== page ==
- Fish Breeding
Bolivian Rams Round whatever, stupid rams
Well I didn't know until today but they apparently bread on saturday, I say I didn't know because the female was guarding a rock covered in sand until today when I saw the sand had been removed and most the eggs were fuzzy. Now she is aggressively guarding the fuzzy eggs from the male who I assume wants to eat the eggs since they are no longer viable.
I don't know if she was trying to hide the eggs or what but apparently redoing their tank with sand gave her the wrong idea... The beautiful part of the remodel is I put small rocks in the tank for them to lay on so I can remove them if this continues. I'm starting to think the next time they breed I should go ahead and move the eggs to an empty tank and try my luck that way. What do you guys think, should I give them one more try to get it right in their new environment or should I go ahead and start separating them from the eggs and see how they do?
|Eshnon ||06-07-2011 01:11 PM |
Dont touch anything!
Rams have a set way in caring for their eggs, AND young. If you go in there and disturb them, it will mess everything up. First, the rams clean a surface for them to lay eggs on, and the male digs a sort of pit for the young to "play" in... Once they are done, the female lays the eggs, and the male follows behind her fertalizing them. After that, the female tends to the eggs by fanning them and the male defends the grounds by chasing away any other fish. Every now and then, the male will come back to relieve the female of her duties for about 5-10 seconds.. after that it's back to fanning the eggs. Once they are hatched, the parents care for them and bring them to the pit. There is absolutely NOTHING you have to do.. but watch. It is VERY interesting to watch. As for food.. I would get some food meant for small small small fish.. I know Petco sells a powder like substance for 3$ a pouch. Really it isnt a powder, It's micro food that newborns can eat. I wouldnt change anything, move anything, or disturb anything. I wouldnt even do a water change during the time that the rams are caring for eggs, wouldnt want to create a current that would otherwise wash away the eggs.. possibly into the filter.:-)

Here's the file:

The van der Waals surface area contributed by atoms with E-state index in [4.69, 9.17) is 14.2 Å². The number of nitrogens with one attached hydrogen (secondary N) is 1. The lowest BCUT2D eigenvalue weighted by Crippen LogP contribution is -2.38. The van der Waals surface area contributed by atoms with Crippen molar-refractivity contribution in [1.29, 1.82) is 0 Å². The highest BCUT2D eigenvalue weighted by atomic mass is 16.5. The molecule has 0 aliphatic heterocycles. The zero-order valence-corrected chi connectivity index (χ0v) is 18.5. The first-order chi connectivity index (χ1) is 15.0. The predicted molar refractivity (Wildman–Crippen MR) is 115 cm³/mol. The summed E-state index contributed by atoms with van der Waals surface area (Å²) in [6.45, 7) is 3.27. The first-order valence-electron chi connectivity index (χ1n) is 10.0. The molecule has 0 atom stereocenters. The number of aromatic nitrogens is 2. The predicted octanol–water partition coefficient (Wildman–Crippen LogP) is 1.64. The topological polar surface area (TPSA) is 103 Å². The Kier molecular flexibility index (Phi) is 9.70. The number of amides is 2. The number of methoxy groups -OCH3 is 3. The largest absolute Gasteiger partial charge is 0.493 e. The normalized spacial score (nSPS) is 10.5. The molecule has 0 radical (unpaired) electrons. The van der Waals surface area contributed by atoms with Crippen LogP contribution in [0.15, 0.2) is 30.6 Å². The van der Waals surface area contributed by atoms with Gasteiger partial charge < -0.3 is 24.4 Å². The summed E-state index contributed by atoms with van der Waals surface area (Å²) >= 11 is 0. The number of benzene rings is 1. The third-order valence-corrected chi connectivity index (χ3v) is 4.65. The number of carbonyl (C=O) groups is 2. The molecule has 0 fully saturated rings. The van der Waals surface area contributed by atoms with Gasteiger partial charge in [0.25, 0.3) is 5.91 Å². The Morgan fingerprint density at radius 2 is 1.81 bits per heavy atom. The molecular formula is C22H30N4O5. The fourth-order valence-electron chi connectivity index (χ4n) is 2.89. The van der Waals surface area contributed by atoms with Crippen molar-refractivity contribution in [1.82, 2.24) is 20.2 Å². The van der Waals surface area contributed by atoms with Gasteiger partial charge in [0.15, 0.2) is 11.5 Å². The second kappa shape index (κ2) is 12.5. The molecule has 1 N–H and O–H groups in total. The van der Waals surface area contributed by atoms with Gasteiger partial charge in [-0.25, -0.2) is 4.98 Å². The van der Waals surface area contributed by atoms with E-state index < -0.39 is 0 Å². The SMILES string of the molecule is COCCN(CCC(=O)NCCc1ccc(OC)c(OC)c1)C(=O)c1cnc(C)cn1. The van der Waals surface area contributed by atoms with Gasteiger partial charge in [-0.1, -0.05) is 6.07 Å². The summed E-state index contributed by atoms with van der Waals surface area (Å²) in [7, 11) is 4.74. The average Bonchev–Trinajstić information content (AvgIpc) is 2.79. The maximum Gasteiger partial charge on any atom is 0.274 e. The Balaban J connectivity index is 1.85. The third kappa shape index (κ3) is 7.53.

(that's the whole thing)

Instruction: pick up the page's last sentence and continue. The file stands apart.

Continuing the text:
Thanks for the info, I've gone through 4 other attempts at these two breeding with no success, I have threads for all of them. I recently redid their tank with sand because they were eating the wrigglers as they hatched as I figured they wanted places to dig the pits for the hatched ones. Now the female takes the sand and covers her eggs, I think I just got a stupid pair and may have to remove the eggs.
|Eshnon ||06-07-2011 09:55 PM |
Just to let you know... Bolivian Rams do scoop babies into their mouths not to eat them.. but to move, protect, or raise them... :-)
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